This situation has set off alarm bells not only in the West. The noted Russian analyst Alexei Arbatov has stated “It is no accident that in this current climate of international confrontation, when threats of using nuclear weapons have again become foreign policy instruments, arms control treaties are falling apart like a house of cards”. Alongside this mass kill-off of treaties was the failure to bring into effect agreements that in theory commanded universal support. The Comprehensive Nuclear Test Ban Treaty was concluded in 1996, but still has not entered into force as eight states (including China and the United States) have refused to take the necessary steps to permit this.  Arbatov rightly pointed to calls within the Moscow security establishment for Russia to cancel its ratification of the CTBT given the United States refusal to ratify the treaty. This revoking of Russia’s ratification duly occurred in late October with a law adopted unanimously in the Duma and which President Putin signed earlier this month.

A treaty banning the production of fissile material for nuclear weapons, an agreed objective of the international community since the 1950s has not seen a single day of negotiation. The UN’s supposed forum for the negotiation of multilateral arms control and disarmament agreements, the 65-nation Conference on Disarmament in Geneva has not concluded any agreement since 1996 and can’t even agree on and implement a work programme. States pay lip service to the Fissile Material Cutoff Treaty (FMCT) objective while content to keep the putative negotiations confined to the dysfunctional Conference on Disarmament rather than seek the initiation of a negotiation though a resolution of the UN General Assembly that would not be subject to the veto of one or more states.

Although an attempt was made in June 2021 by Presidents Biden and Putin to launch a “strategic dialogue” to consider a range of issues, this initiative was an early casualty of Putin’s decision to invade Ukraine in February 2022. While both sides still claim to want to negotiate a follow-on treaty to the 2010 New START accord prior to its expiration in February 2026 no resumption of talks has occurred. In addition, the full-range of military to military contacts have been put on ice and hostile rhetoric has largely replaced constructive dialogue. Also troubling is the unwillingness of China to respond to overtures from the United States to initiate a strategic dialogue of their own. It appears that even the existing bilateral crisis communication channels were not used on the Chinese side when the United States attempted to reach out during the recent “balloon” incident. Taiwan had a similar problem of Beijing not answering the phone even when crisis communication channels had been agreed.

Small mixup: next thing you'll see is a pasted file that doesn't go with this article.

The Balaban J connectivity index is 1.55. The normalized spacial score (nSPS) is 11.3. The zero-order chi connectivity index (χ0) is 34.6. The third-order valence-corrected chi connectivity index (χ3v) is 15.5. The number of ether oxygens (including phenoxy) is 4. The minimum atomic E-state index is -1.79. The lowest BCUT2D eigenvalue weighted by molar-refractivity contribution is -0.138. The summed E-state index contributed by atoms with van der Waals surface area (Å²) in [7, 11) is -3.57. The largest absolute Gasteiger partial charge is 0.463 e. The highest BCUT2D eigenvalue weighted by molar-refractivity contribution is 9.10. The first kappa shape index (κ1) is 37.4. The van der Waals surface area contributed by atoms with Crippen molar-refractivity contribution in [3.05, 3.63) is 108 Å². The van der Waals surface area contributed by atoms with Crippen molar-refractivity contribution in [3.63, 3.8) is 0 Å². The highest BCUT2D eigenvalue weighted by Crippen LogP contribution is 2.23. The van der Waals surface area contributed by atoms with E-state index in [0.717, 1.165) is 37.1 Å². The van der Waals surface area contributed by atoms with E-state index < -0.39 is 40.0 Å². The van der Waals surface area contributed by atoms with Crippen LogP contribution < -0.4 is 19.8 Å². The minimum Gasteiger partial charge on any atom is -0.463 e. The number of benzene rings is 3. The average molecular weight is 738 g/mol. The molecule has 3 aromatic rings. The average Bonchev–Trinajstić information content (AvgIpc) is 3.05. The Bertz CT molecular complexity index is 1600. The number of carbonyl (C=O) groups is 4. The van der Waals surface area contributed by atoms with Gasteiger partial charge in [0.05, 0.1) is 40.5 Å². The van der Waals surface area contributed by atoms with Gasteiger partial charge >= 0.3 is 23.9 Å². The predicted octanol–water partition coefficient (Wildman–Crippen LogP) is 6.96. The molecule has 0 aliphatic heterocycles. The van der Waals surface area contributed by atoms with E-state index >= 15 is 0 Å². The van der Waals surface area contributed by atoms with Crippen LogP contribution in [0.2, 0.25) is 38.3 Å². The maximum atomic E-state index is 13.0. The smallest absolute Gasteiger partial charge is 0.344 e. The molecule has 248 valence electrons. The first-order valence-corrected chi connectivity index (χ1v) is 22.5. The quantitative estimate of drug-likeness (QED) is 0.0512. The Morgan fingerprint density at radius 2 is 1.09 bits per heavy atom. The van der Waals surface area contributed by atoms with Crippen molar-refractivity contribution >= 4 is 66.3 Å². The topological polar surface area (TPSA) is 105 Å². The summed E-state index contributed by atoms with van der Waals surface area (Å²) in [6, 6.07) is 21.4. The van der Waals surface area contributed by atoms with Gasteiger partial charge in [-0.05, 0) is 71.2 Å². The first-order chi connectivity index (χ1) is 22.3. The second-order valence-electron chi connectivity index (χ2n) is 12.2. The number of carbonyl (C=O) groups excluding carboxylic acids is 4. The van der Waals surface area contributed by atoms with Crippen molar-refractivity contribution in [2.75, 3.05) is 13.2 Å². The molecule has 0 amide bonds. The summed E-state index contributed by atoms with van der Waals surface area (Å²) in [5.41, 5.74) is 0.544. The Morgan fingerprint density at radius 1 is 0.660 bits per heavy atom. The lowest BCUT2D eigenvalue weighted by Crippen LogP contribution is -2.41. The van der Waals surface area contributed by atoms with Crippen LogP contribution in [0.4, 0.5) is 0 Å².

I recall once being told about a hot-line established between the militaries of India and Pakistan pursuant to a bilateral confidence building agreement. When the Pakistani commander was asked why it seemed the communication channel had not been utilized since it was set up years earlier, he responded that to pick up would be a concession to the other side. The attitude of refusing to talk to your adversary because you object to their behaviour belongs in the school yard and is not befitting of relations between major powers.

This rusting out of the arms control and disarmament mechanisms and the attendant communication links has gone on largely unnoticed by politicians and publics alike. It is only with the revival of so-called “great power rivalry”, the initiation of aggressive war and the acceleration of the arms race that the world is beginning to pay attention. President Putin’s threats of nuclear weapons use, explicit or implicit, have highlighted the role these weapons can play as instruments of coercion and intimidation. Such use constitutes a form of negative communication and is incompatible with the responsibility of a nuclear power, especially one that is also a permanent member of the UN Security Council.